Josh Ayres told the Scouts to secure a firm quote for the fencing and bring it to the Oct. 1 meeting. The council will make a decision at that time. Scouts will accept donations for their project.

Yard waste ordinance

Ordinance 2018-04, regarding yard waste, was passed on first reading and will be advertised and then passed on second and third readings at the Oct. 1 meeting. The ordinance imposes fees for town employees removing extra large accumulations of yard waste at a single residence as well as resident fines for not adhering to yard waste pick up requirements. Residents are reminded they may leave yard waste at the town’s compost and tree limb areas off of Green Acre Drive.

Fritz said the word is getting out and the amount of yard waste put in the streets has been reduced, however people are still dumping loose grass in the gutters and that remains a problem clogging drains. Dog feces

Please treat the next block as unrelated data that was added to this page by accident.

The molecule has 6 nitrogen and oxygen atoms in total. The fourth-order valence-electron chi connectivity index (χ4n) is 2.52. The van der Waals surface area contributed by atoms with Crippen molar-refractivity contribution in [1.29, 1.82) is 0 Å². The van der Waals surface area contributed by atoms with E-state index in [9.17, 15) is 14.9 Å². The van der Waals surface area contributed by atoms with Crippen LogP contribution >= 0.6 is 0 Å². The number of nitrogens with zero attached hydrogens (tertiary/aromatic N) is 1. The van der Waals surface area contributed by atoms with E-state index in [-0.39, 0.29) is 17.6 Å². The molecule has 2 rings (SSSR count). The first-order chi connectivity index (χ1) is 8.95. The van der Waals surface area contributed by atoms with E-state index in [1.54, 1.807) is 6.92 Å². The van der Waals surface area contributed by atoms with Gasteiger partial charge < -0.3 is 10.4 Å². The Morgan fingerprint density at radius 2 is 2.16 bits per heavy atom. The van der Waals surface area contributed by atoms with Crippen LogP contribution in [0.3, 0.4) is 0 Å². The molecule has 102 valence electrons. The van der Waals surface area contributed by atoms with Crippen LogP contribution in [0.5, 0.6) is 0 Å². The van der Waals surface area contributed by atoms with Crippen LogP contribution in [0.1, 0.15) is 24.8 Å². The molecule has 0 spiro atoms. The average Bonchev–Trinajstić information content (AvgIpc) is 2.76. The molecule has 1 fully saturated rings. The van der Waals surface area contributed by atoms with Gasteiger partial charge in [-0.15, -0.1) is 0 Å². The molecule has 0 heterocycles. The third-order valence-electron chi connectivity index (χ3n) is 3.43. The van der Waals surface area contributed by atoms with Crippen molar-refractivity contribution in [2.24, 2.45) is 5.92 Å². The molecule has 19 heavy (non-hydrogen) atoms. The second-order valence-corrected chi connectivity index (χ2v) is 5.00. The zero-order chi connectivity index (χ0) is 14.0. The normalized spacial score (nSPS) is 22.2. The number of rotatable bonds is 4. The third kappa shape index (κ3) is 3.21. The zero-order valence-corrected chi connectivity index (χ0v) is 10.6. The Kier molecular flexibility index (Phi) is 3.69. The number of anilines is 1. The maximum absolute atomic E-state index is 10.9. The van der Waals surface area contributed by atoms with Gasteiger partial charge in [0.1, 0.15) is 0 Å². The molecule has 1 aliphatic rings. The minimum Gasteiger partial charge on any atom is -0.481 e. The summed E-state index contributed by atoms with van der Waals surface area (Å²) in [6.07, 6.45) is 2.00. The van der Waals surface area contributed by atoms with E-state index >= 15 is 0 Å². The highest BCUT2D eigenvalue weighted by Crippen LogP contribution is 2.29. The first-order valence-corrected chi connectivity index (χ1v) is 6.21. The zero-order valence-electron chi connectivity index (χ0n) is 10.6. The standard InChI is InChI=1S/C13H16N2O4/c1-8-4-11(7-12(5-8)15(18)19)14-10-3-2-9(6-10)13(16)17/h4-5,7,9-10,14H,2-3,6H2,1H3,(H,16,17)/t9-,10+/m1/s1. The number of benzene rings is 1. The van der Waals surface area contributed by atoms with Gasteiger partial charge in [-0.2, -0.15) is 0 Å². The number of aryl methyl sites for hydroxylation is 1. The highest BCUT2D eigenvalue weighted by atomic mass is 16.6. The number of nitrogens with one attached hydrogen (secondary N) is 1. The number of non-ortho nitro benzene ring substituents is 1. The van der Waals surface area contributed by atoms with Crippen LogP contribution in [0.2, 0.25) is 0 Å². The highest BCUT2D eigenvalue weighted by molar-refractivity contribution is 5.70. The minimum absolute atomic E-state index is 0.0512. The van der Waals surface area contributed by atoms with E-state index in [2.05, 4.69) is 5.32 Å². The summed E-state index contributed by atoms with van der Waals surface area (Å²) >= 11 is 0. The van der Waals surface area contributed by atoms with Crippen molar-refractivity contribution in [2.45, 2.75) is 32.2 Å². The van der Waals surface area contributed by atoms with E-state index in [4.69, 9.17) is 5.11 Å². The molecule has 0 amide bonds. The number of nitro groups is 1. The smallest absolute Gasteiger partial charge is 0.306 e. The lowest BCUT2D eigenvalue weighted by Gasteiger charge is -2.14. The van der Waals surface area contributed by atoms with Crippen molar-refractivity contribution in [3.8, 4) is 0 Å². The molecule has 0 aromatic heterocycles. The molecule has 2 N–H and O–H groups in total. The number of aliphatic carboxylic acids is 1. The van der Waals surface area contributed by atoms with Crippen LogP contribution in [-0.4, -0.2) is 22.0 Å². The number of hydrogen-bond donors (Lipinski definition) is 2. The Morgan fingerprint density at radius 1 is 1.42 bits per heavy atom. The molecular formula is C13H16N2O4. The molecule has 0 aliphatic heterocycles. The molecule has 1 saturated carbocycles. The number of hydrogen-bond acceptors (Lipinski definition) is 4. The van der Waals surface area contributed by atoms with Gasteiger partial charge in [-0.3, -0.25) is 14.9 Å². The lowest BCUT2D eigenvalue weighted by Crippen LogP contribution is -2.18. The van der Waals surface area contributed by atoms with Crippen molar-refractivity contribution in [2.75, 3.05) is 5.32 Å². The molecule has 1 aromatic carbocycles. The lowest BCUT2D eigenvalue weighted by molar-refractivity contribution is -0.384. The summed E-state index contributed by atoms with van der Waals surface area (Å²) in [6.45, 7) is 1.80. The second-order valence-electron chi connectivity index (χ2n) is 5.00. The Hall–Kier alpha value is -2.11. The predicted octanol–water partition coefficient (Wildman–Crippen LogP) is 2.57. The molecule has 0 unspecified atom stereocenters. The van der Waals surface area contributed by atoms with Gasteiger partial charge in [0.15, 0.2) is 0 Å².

Ayres read a letter from Flora Main Street asking town officials to do something about dog feces in the downtown. Pet owners are not cleaning up after their animals. In trying to make the downtown inviting, the dog feces instead leave a bad impression, the letter read.

Imposing fines through an ordinance was suggested as a remedy but questions arose how an ordinance could be enforced.

Main Street offered to purchase a dog waste station for the town parking lot to help with the problem.

Ayres said he would speak with town attorney Abigail Diener about the town’s options and report back.

Other business

Perry Brewington appeared concerning the many underdeveloped alleys the town has platted. He said there is one such alley behind a rental home he owns at 306 W. Clem St. Brewington suggested the alleys be turned into utility easements only so that those who reside next to the underdeveloped alleys can have an expectation of privacy. As they are now, he said, it is lawful for anyone to drive or walk in the alleys. If they are utility easements, they are accessible only for authorized entities and individuals. The Council will look at the situation before making a decision.